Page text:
Directly south from Tokyo Tower lies Sakuradori Street. The road points straight at the tower giving photographers the opportunity to showcase the iconic landmark amid its immediate downtown environment. The length of either side of the street offers many unique angles. There are also several crosswalks with wide enough median strips to stop and capture a shot from the center of the road. However, these spaces are quite small so make sure to exercise proper awareness to avoid obstructing others or putting yourself in a dangerous situation.
Walking from Tamachi or Mita Stations to Tokyo Tower along Sakuradori takes about 30 minutes. Alternatively Akabanebashi Station is located at the north end of the street near the tower. It could be worthwhile to walk south down the road on one side and back north toward the tower on the other. A similar strategy could also work starting from Tokyo Tower itself.
Spot 5: Zojoji Temple
One of the most iconic perspectives to capture Tokyo Tower is with Zojoji Temple in the foreground. This can easily be done from the grounds directly in front of the Main Hall. Due to the fact that the hall faces east, the light of early morning can be especially beautiful. Another popular time to photograph this scene is once the tower is illuminated in the evening. There are many other interesting angles both around Zojoji Temple and neighboring Shiba Park to the south. Please keep in mind while hunting for unique compositions to always be respectful and considerate, especially on the temple grounds.
Walking from Daimon Station on the Asakusa and Oedo Subway Lines takes about five minutes. This route also leads through the Shiba Daimon Gate and Sangedatsumon Gate which could provide some interesting photo opportunities. Alternatively, Shibakoen or Onarimon Stations are also both about five minutes away on foot. If you visit Tokyo Tower first, Zojoji is only a five to ten minute walk to the east.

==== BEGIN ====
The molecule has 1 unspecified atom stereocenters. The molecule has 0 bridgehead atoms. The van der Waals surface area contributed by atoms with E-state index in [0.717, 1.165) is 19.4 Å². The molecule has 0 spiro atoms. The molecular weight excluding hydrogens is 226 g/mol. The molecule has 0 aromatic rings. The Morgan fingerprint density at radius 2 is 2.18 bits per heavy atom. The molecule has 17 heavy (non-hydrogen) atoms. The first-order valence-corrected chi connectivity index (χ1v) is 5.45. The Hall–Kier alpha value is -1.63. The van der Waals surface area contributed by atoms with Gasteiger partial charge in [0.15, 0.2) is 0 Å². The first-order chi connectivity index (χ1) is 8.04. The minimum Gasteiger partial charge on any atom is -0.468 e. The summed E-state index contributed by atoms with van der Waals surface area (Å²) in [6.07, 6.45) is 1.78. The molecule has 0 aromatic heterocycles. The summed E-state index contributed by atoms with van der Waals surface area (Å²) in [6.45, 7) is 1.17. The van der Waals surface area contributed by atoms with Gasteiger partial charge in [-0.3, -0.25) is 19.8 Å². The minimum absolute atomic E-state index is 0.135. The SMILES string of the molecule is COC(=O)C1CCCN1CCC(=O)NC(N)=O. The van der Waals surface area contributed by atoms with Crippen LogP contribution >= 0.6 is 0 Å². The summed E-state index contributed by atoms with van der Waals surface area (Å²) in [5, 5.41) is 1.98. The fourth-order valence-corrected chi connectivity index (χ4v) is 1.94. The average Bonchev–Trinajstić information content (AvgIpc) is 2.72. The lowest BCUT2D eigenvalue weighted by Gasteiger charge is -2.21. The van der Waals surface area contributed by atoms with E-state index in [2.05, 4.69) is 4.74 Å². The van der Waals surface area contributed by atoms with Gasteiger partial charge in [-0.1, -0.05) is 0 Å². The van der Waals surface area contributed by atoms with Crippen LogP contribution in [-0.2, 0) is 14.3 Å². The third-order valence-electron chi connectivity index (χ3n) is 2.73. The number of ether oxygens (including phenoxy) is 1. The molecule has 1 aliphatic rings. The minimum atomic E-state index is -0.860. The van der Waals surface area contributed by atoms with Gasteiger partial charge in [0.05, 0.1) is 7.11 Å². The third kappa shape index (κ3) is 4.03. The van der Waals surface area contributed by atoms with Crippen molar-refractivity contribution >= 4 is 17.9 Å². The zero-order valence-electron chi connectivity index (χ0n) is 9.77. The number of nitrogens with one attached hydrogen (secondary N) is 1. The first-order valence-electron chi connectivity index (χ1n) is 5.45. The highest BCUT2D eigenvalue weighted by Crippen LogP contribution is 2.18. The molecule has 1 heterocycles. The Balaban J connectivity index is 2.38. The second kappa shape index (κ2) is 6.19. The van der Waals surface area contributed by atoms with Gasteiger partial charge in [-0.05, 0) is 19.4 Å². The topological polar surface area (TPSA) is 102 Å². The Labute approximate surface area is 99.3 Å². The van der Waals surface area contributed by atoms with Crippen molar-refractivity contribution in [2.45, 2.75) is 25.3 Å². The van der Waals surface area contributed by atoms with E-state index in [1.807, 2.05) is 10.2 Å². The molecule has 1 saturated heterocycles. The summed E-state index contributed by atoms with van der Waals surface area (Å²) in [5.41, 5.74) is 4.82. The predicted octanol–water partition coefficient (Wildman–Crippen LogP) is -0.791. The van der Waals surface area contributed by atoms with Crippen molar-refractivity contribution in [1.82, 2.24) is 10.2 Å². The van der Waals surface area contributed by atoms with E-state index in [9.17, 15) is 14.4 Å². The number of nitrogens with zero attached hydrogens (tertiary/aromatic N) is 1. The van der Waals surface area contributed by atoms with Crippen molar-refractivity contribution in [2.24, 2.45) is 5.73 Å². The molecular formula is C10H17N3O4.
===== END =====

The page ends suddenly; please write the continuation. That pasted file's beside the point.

Spot 6: The Base of the Tokyo Tower
Of course, the worst place to photograph Tokyo Tower is from inside the tower itself. However with a wide angle or even fisheye lens, some interesting results can be achieved from the tower's base. It's possible to walk around all four sides and the main entrance is located on the northeast side. The views from both the main deck and top deck offer many worthwhile photo opportunities of the surrounding area, however no tripods are allowed.
Tokyo Tower is only a five to ten minute walk to the west of Zojoji Temple. By train it is also a five to ten minute walk from Kamiyacho Station on the Hibiya Subway Line, Akabanebashi on the Oedo Subway Line and Onarimon on the Mita Subway Line.
Spot 7: Mori Tower in Roppongi Hills
Mori Tower in Roppongi Hills not only provides an excellent clear shot of Tokyo Tower, it's also one of the best observation decks in Tokyo to capture a wide shot from a high angle of the city in general. Located west of Tokyo Tower, afternoon and sunset are excellent times to come take photos here. There are two observation decks. The indoor, Tokyo City View is on the 52nd floor, and the open air Sky Deck is on the roof of the building. With exciting 360 degree views and a clear shot of Tokyo Tower, the Sky Deck is definitely worth visiting.
It's important to mention that no tripods, backpacks or bags are allowed on the Sky Deck. For this reason it's important to mount lenses and fill pockets with spare batteries ahead of time. At the top of the elevator near the information desk there is a bank of coin lockers. The information desk is also happy to hold luggage or backpacks.
To get to Roppongi Hills, walk about five to ten minutes from Roppongi Station located on the Oedo and Hibiya Subway Lines. If you find yourself facing a giant metal spider sculpture with Mori Tower in the background, continue around the left side of the building. Tokyo City View shares an entrance with the Mori Art Museum on the east side of the tower.